Connecting the dots: localization and tracking
Localization algorithms aim to optimize precision and computation times, and perform well in limited signal-to-noise conditions. Many early and current implementations fit detections to an assumed Gaussian PSF (Betzig et al., 2006); however, using experimentally measured PSFs (Mlodzianoski et al., 2009; Li et al., 2018) can lead to higher localization precisions while reducing computation times. New hardware technologies and engineered PSFs were accompanied by a plethora of new localization algorithms. A community effort recently evaluated 36 software packages against simulated datasets (Sage et al., 2019) in the second such competition in the past decade (Sage et al., 2015). The competition assessed localization precision while varying particle densities and signal-to-noise ratios. For 3D localization, the greatest variation in performance occurred at larger defocalization distances. The algorithms that performed well at these larger distances also behaved better at lower signal-to-noise ratios and higher particle densities. For 2D localization in sparse conditions, it was suggested that localization algorithms have now reached near optimal performance. We urge the reader to examine the report on the competition before deciding on an algorithm (Sage et al., 2019).
Several choices are also available for tracking, and efforts to compare available software have been made for more than two decades (Cheezum et al., 2001; Chenouard et al., 2014). For situations where particle density is very sparse or frame rates are low, long-established algorithms, such as Nearest neighbour can be used (Tinevez et al., 2017), but denser localization or more mobile populations quickly lead to tracking errors. Much of the effort in improving tracking algorithms has thus been to optimize performance in higher density situations while reducing computation times (Jaqaman et al., 2008; Sergé et al., 2008). The choices and parameters can be overwhelming, but we encourage the reader to expend effort at the outset of a project to explore and deeply understand their tracking algorithm of choice, in order to understand any potential sources of artefacts that may be specific to their application.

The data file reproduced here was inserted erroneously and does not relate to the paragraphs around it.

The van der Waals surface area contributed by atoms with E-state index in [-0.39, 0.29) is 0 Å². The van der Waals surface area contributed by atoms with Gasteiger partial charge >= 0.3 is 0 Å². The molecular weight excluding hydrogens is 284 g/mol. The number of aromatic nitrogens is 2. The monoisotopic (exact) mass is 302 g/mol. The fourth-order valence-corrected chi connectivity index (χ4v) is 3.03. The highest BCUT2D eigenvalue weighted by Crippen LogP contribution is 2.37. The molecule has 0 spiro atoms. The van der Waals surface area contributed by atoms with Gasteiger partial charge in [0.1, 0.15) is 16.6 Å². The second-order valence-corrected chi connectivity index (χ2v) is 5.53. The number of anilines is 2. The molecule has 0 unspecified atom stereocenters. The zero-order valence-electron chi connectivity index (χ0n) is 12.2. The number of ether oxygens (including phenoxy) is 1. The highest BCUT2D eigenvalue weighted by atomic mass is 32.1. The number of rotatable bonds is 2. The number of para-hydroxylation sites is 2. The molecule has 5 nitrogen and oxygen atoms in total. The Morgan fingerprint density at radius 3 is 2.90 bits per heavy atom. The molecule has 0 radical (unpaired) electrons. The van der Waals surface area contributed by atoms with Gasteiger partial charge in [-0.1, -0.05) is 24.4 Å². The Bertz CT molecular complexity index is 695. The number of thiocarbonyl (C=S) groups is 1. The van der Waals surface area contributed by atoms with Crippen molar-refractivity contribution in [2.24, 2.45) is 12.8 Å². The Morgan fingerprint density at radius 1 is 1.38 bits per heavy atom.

Inference is inevitable: analysis of trajectory data
The goal of most current SMT analysis is to determine the different kinetic populations that exist for each molecular species (Fig. 6A) and then quantitatively characterize each sub-population. The number of trajectories required for the different analyses depends on the distribution of molecules between different populations and should be determined empirically but, generally, thousands to tens of thousands of trajectories are required – and more is always better. The most common and oldest way to analyse diffusive particle motion is to calculate the mean square displacement (MSD; see Glossary, Box 2). As individual trajectories are noisy, and diffusion is a stochastic process, we must examine ensemble-averaged parameters. It is important to note that averaging should be carried out after sorting so different diffusive populations are not mixed. It is also important to note that the interpretation of MSDs at longer time lags is noisier due to less data (Saxton and Jacobson, 1997). In the case of pure diffusive motion, the relationship between MSD and time is linear (Fig. 6B), and the diffusion coefficient can be calculated with a simple linear fit. However, in the crowded cellular environment, motion is often sub-diffusive and anomalous. To characterize the degree of anomalous diffusion, the MSD is fit to a power law model (Fig. 6B; see Glossary, Box 2). Although MSD analysis is extremely popular, it can lead to inaccurate fits for rapidly diffusing molecules and short trajectories (Hansen et al., 2018). In addition, although all analysis approaches are prone to biases arising from data filtering and thresholding, MSDs are highly sensitive to these biases, which can lead to inaccurate multi-state models.